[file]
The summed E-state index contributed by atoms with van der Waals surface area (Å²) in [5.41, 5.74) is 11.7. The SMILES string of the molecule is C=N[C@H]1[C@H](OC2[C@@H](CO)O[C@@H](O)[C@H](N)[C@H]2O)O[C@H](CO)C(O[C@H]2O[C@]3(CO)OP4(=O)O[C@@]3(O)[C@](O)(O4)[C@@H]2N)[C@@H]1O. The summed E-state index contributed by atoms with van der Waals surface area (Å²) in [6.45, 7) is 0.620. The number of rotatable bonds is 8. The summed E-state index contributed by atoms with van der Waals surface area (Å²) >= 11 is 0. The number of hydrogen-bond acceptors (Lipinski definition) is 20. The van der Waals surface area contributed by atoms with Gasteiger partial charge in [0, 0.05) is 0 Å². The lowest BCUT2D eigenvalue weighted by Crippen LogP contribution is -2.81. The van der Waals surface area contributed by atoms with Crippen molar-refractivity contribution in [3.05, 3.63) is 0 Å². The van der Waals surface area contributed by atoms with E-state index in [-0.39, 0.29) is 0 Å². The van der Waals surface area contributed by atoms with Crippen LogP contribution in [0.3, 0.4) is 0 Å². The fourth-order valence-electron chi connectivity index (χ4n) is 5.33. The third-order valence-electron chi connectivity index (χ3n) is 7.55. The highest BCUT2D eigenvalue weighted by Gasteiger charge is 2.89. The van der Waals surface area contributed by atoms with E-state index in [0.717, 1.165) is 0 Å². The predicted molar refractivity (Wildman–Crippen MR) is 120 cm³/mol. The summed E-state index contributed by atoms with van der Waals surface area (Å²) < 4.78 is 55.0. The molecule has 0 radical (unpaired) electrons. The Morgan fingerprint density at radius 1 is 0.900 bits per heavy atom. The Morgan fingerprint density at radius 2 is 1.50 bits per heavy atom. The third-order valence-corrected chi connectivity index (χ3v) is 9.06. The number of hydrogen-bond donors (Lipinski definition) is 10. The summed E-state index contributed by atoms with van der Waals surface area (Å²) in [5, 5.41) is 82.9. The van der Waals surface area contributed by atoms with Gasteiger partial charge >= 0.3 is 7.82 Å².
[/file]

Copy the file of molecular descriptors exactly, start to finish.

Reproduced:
The summed E-state index contributed by atoms with van der Waals surface area (Å²) in [5.41, 5.74) is 11.7. The SMILES string of the molecule is C=N[C@H]1[C@H](OC2[C@@H](CO)O[C@@H](O)[C@H](N)[C@H]2O)O[C@H](CO)C(O[C@H]2O[C@]3(CO)OP4(=O)O[C@@]3(O)[C@](O)(O4)[C@@H]2N)[C@@H]1O. The summed E-state index contributed by atoms with van der Waals surface area (Å²) in [6.45, 7) is 0.620. The number of rotatable bonds is 8. The summed E-state index contributed by atoms with van der Waals surface area (Å²) >= 11 is 0. The number of hydrogen-bond acceptors (Lipinski definition) is 20. The van der Waals surface area contributed by atoms with Gasteiger partial charge in [0, 0.05) is 0 Å². The lowest BCUT2D eigenvalue weighted by Crippen LogP contribution is -2.81. The van der Waals surface area contributed by atoms with Crippen molar-refractivity contribution in [3.05, 3.63) is 0 Å². The van der Waals surface area contributed by atoms with E-state index in [-0.39, 0.29) is 0 Å². The van der Waals surface area contributed by atoms with Crippen LogP contribution in [0.3, 0.4) is 0 Å². The fourth-order valence-electron chi connectivity index (χ4n) is 5.33. The third-order valence-electron chi connectivity index (χ3n) is 7.55. The highest BCUT2D eigenvalue weighted by Gasteiger charge is 2.89. The van der Waals surface area contributed by atoms with E-state index in [0.717, 1.165) is 0 Å². The predicted molar refractivity (Wildman–Crippen MR) is 120 cm³/mol. The summed E-state index contributed by atoms with van der Waals surface area (Å²) < 4.78 is 55.0. The molecule has 0 radical (unpaired) electrons. The Morgan fingerprint density at radius 1 is 0.900 bits per heavy atom. The Morgan fingerprint density at radius 2 is 1.50 bits per heavy atom. The third-order valence-corrected chi connectivity index (χ3v) is 9.06. The number of hydrogen-bond donors (Lipinski definition) is 10. The summed E-state index contributed by atoms with van der Waals surface area (Å²) in [5, 5.41) is 82.9. The van der Waals surface area contributed by atoms with Gasteiger partial charge >= 0.3 is 7.82 Å².